The next unit we will explore is the waves unit. We are going back to the fill-in style of handout. This unit corresponds to pages 375 - 449 in the text. We will learn about the different types of waves. This will include optics and acoustics.
Energy is transferred from one place to another in a variety of ways. This unit will focus on energy moving by way of waves. Waves transmit energy from one place to another. There are three major classification of waves. Grab a slinky and see if you and a partner can find all three.
The three major types are:_________, __________, and _________. Draw each of the three types of waves here:
The electromagnetic spectrum (light et al) is an example of a transverse wave. Let’s explore optics.
Sound is an example of longitudinal waves. Let’s explore sound.
Water is an example of a rayleigh wave.
Why do we have two eyes and two ears?
Draw and label a transverse wave.
What does the amplitude tell us?
What does the wavelength tell us?
Just as you can hit and affect an ocean wave, all waves can be disturbed. The interference can be constructive, destructive, or one that shifts the wave length.
When the object making the waves is moving, it bends the waves in front and behind. This allows us to detect if something is moving and is called the Doppler Effect.
Draw the doppler effect:
When a wave hits another surface, it can reflect (bounce off), or refract (bend its direction).
straw in water demo, pool balls
When a wave is not moving, it is called a standing wave.
Draw and label a wave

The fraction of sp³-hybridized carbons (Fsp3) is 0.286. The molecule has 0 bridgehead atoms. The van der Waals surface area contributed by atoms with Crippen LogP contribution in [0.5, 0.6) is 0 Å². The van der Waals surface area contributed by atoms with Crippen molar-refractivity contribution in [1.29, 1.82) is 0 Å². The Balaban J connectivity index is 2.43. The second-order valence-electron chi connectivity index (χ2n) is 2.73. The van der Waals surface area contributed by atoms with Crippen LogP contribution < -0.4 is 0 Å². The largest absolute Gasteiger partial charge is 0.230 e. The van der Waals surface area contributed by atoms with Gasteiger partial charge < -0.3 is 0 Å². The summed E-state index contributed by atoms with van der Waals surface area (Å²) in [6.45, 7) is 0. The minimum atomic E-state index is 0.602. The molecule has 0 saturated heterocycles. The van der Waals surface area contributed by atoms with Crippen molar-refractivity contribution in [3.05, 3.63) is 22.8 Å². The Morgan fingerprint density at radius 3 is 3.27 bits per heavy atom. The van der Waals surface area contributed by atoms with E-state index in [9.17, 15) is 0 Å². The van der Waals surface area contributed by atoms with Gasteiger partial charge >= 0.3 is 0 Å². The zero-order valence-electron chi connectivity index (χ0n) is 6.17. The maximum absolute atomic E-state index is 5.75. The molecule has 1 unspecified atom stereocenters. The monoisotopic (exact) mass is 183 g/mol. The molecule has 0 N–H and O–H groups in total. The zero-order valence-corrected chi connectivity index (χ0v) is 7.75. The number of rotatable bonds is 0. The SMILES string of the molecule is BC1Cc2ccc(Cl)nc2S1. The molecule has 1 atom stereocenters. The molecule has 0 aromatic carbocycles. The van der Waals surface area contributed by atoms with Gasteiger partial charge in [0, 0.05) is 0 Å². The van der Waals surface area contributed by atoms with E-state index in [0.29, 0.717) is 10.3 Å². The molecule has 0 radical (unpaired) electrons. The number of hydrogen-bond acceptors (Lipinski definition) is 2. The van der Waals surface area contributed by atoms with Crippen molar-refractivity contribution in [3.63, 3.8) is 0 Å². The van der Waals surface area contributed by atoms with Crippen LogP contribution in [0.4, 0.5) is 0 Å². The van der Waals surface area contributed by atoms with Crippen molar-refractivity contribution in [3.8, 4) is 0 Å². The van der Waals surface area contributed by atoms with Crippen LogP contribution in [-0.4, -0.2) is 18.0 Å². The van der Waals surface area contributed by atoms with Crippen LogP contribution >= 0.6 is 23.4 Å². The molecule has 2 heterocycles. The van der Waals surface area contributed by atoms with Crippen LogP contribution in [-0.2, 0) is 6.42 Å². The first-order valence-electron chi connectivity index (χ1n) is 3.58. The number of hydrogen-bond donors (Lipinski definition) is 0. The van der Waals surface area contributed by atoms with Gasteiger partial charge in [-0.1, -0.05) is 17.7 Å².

List and describe the three types of waves
Describe the doppler effect
Know about light and sound
If you have enjoyed the topics in this unit, feel free to investigate further. Here are some ideas. These are NOT required, but I hope you have fun and delve into some of them:
There are other types of waves besides the big three we talked about. What are they? How are they different from the three we learned about.
Optics is fun. Play around with light waves more. Create lenses. How do glasses work? Explore optical illusions. Use mirrors and magnifiers.
Explore acoustics. Sound waves are longitudinal waves. Take apart a speaker to see how it works. Listen to “surround sound”--why does that work. Look into Bose’s sound room or Heathrow's antisound lounges.
Create a demo / visual to explain the doppler effect. Build something that other Riversiders can use to understand this complex idea that moving changes the waves.
I demonstrated a standing node. What factors are affect those nodes. I would love to get three nodes. How can I do it?